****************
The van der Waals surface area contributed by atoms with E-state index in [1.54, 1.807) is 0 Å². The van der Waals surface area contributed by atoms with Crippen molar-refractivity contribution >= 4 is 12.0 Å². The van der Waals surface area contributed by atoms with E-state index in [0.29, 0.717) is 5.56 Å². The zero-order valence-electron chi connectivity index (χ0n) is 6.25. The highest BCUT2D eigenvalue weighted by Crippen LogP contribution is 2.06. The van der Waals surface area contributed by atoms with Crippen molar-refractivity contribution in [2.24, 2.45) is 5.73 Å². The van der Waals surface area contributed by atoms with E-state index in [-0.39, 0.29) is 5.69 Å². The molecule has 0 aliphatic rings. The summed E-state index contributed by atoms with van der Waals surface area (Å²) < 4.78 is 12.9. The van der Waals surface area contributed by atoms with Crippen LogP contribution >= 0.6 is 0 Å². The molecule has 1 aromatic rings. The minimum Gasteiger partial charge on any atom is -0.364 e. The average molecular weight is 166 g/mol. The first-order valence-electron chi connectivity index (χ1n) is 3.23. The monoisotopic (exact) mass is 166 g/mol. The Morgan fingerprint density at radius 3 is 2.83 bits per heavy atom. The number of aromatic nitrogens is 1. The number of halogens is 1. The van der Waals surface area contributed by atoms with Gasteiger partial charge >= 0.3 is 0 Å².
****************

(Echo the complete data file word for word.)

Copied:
The van der Waals surface area contributed by atoms with E-state index in [1.54, 1.807) is 0 Å². The van der Waals surface area contributed by atoms with Crippen molar-refractivity contribution >= 4 is 12.0 Å². The van der Waals surface area contributed by atoms with E-state index in [0.29, 0.717) is 5.56 Å². The zero-order valence-electron chi connectivity index (χ0n) is 6.25. The highest BCUT2D eigenvalue weighted by Crippen LogP contribution is 2.06. The van der Waals surface area contributed by atoms with Crippen molar-refractivity contribution in [2.24, 2.45) is 5.73 Å². The van der Waals surface area contributed by atoms with E-state index in [-0.39, 0.29) is 5.69 Å². The molecule has 0 aliphatic rings. The summed E-state index contributed by atoms with van der Waals surface area (Å²) < 4.78 is 12.9. The van der Waals surface area contributed by atoms with Crippen LogP contribution >= 0.6 is 0 Å². The molecule has 1 aromatic rings. The minimum Gasteiger partial charge on any atom is -0.364 e. The average molecular weight is 166 g/mol. The first-order valence-electron chi connectivity index (χ1n) is 3.23. The monoisotopic (exact) mass is 166 g/mol. The Morgan fingerprint density at radius 3 is 2.83 bits per heavy atom. The number of aromatic nitrogens is 1. The number of halogens is 1. The van der Waals surface area contributed by atoms with Gasteiger partial charge >= 0.3 is 0 Å².